and, by god, he bombed the fuck out of civilians. mccain, the terrorist. we feel so sorry for him being done in by his party of thugs and propagandists and that he actually got caught by the vietnamese. you think we're in budget trouble now? you haven't seen anything compared to what john mccain would do. he's definitely down with the slash and burn wing of the republican party.
posted by 3.2.3 at 2:55 PM on November 6, 2005


Look at this bs. All these pussy-ass democrats running around saying 'we were tricked'. You wern't tricked. The evidence for the war was being undermined every day by the inspectors on the ground. That much was obvious. You chose to go along with the neocon BS.

Bleh. All a bunch of worms.

I hope we get a dem nomine in 08 who voted against the war!
posted by delmoi at 3:46 PM on November 6, 2005


Considering what both sides will have to choose from for candidates in the next 'campaign' there may as well be an organized group of people who will go around their cities and states smearing excrement on *both* parties political posters, as well as throwing it at the candidates themselves. . .
Perhaps then they will finally get a clue that 'business as usual' is just a one way ticket to a shower of shit . . .
posted by mk1gti at 5:41 PM on November 6, 2005


I hope we get a dem nomine in 08 who voted against the war!

Careful what you wish for...
posted by soyjoy at 6:27 PM on November 6, 2005


There is so much in the way of lies and fabrication in this administration that I am beginning to wonder whether this "Iraq" actually exists... or for that matter, "President George W. Bush."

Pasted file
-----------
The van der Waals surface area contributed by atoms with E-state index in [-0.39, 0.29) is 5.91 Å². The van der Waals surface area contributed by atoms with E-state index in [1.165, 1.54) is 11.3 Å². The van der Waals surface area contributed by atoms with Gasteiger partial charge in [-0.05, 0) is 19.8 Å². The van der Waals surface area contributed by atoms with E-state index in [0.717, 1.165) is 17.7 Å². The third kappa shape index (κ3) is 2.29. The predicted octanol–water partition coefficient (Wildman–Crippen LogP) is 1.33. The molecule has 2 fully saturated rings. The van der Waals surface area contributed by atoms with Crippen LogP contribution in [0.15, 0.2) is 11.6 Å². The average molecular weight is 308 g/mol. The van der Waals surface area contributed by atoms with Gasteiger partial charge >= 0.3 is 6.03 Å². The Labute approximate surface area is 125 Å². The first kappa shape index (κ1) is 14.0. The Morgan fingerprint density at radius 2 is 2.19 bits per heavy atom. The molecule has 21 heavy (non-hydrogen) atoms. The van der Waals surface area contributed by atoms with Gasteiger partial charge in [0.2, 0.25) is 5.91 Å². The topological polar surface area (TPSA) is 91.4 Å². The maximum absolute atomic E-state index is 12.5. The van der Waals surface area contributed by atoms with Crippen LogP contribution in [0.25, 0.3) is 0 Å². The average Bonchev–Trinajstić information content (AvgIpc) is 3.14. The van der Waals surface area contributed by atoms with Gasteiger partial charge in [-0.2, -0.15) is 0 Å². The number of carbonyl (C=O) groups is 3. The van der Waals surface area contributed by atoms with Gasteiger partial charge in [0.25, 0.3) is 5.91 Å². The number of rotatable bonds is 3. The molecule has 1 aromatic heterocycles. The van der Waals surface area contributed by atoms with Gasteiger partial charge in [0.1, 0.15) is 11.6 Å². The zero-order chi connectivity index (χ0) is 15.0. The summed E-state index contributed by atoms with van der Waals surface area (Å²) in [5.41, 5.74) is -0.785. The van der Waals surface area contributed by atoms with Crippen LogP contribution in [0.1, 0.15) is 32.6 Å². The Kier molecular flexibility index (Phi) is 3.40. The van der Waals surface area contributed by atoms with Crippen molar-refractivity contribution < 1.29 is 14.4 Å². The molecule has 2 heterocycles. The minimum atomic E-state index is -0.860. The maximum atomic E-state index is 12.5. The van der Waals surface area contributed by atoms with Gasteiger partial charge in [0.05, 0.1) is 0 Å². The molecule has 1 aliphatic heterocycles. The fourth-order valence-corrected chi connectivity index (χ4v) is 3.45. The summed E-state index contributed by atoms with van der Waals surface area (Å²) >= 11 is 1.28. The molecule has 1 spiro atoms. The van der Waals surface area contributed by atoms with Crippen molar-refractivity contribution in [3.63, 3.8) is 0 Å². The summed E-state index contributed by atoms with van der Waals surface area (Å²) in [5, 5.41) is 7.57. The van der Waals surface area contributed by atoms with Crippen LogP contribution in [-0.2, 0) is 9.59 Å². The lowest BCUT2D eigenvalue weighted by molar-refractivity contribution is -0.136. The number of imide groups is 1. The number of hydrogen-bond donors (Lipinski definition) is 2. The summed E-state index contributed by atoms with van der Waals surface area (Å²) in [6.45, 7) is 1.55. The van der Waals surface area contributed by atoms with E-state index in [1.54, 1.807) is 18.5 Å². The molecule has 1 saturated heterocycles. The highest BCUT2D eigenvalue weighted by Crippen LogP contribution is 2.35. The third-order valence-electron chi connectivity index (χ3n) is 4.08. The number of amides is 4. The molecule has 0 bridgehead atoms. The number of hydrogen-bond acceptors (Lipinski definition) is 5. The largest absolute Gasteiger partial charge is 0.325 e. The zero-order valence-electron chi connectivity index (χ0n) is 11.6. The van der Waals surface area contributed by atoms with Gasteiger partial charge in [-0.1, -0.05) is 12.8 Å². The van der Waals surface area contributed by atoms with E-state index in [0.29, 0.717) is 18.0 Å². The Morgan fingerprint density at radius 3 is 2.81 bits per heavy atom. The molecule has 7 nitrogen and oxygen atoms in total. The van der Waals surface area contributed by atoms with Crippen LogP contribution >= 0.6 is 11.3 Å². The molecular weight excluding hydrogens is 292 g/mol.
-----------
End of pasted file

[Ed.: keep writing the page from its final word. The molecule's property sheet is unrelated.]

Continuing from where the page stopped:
posted by BlackLeotardFront at 11:23 PM on November 6, 2005


*slaps nightchrome with glove and then shoots his hat off*
posted by warbaby at 8:02 AM on November 7, 2005


Unless Bush and Cheney are both impeached for their crimes against the people of the United States, approval ratings won't mean much for everyday Americans for — unbelievably — the next three years.

I read this weekend that the time George Bush has left in office is something like 5 months longer than all of John F. Kennedy's time in office.

Not especially relevent, but one of those "ugh" moments.
posted by Secret Life of Gravy at 9:07 AM on November 7, 2005


This is sooo last week. The issue is dead. Wake up, it's all about the trip to Panama and CAFTA. (NAFTA sucked, 'cause, y'know it was the Dems who wanted it, but now!...)

Or maybe I've been watching too much Fox news.
posted by Smedleyman at 9:39 AM on November 7, 2005


Shouldn't the duty Bush-apologist have got here by now?

I think, for the first time that I can recall on MeFi, the proof is so solid and indefensible that they're giving this thread a pass.

not that the proof is so solid for the first time, but for the first time they're not trying to spin it anyway
posted by davejay at 4:32 PM on November 7, 2005


er, I wrote that entirely wrong, and I'm not even drunk.

the proof is so solid and indefensible the proof is so solid and irrefutable
posted by davejay at 4:33 PM on November 7, 2005